Below, I talk to King about his return to magazines and his design direction for Artefact.
Source: Creative Review | Published: Wednesday 22nd of October 2014 12:34:00 PM
The latest instalment in The Times' Unquiet Films series offers a fascinating look at the work of political cartoonist Peter Brookes and the importance of visual satire.
A collaboration between News UK, ad agency Grey London and production company Betsy Works, Unquiet Films is a promotional series exploring "the cultural and historical impact of The Times and The Sunday Times" and the work of the newspapers' journalists, editors, photographers and contributors.
Previous films (which we wrote about here) include one on typeface Times New Roman, another on The Times' use of photojournalism and one on its history of investigative reporting.
The latest, The Art of Satire, was directed by Liz Unna and captures a day in the life of Peter Brookes, political cartoonist at The Times since 1992.
As well as a look at Brookes' working process and the pressures of creating a new cartoon each day, the film features some thought-provoking commentary from fellow Times cartoonist Morten Moreland, broadcaster Jon Snow, Guardian cartoonist Martin Rowson, art dealer Chris Beetle and political cartoon expert Tim Benson.
Beautifully illustrated and highly detailed, Brookes' cartoons are created using pencil, ink and watercolour, and works featured in the film range from witty plays on Cameron's Etonian roots and Ed Milliband's resemblance to Wallace & Gromit character Wallace:
To darker, scathing portrayals of Vladimir Putin and Silvio Berlusconi.
"He's a wonderful illustrator, who seems to be very good at caricature - capturing the essence of a politican," says Benson.
As Rowson points out, cartoonists are an important part of political dialogue in the UK, enjoying an extraordinary level of freedom compared to other countries. Brookes' cartoons - from light-hearted jokes to what Rowson describes as "character assassinations" - have a lasting effect on the public's impression of the politician featured, and are not just art, but a powerful form of visual journalism.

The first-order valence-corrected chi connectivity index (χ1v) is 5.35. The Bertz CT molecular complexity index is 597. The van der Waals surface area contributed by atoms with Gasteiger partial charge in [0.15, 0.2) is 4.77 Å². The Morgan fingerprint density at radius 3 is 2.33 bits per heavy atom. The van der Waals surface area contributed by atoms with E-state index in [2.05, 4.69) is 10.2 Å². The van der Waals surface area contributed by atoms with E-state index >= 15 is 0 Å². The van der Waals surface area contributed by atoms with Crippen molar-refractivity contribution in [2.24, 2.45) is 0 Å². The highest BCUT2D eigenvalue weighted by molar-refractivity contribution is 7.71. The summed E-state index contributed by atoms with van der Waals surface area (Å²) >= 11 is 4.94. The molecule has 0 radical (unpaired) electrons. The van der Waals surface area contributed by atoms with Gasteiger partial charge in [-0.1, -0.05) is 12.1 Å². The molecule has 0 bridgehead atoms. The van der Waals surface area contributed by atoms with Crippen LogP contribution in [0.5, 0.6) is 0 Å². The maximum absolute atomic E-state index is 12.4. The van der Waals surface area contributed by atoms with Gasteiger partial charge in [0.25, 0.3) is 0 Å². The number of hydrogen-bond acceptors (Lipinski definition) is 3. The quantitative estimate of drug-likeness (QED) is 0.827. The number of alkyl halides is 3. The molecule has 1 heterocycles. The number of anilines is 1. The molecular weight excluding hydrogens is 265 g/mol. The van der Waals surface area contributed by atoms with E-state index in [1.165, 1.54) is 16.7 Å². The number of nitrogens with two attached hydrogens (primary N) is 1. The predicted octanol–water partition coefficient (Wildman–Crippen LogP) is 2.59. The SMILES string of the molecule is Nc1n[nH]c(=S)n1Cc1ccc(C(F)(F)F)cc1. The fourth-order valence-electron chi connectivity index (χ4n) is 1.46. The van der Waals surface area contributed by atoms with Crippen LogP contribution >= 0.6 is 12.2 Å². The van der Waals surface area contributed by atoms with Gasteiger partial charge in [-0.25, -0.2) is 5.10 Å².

"Political cartoonists go to the absolute core of the truth," says Snow. Read More»
Source: Creative Review | Published: Friday 24th of October 2014 06:46:00 PM
This month?s pick of new type designs, projects and events includes new releases from foundries Klim and Blackletra, a lovely letterpress printed newspaper and an exhibition exploring type and manual printing methods from Fraser Muggeridge...
First up, though, is Berlin type foundry and design studio Schick Toikka?s latest release, Spot Mono. Available in four weights with an extended icon set, its design is inspired by contemporary Japanese display typefaces and classic typewriter faces such as Courier.
Images via Schick Toikka
Shick Toikka has produced some great typefaces this year ? including a bespoke design for the Finnish Cultural Institute in New York ? and this is no exception. To promote its release, the studio has also produced a three-colour risograph printed specimen book (limited to 100 copies). Buy it at schick-toikka.com
Blackletra founder Daniel Sabino's last font release was the angular graphic script Haltrix - featured in Gareth Hague's article on type trends in our July issue (which you can read here). His latest type family, Gandur, is the result of an investigation into two ideas: "the intersection of geometry and calligraphy, and the morphological differences between Blackletter and Roman."
"The design began by adhering to a strict hexagonal grid but during its development, slowly moved from a purely geometric to a more pen-based design. This is especially true in the heaviest weights," explains Sabino.
For details, see blackletra.com
New Zealand type foundry Klim's latest release, Domaine Sans, is an elegant family of text and display typefaces. The design began with an exploration into sans serifs with contrast and follows the release of Domaine; a Latin serif based on a custom logotype which Klim founder Kris Sowersby designed for wine brand Hardys.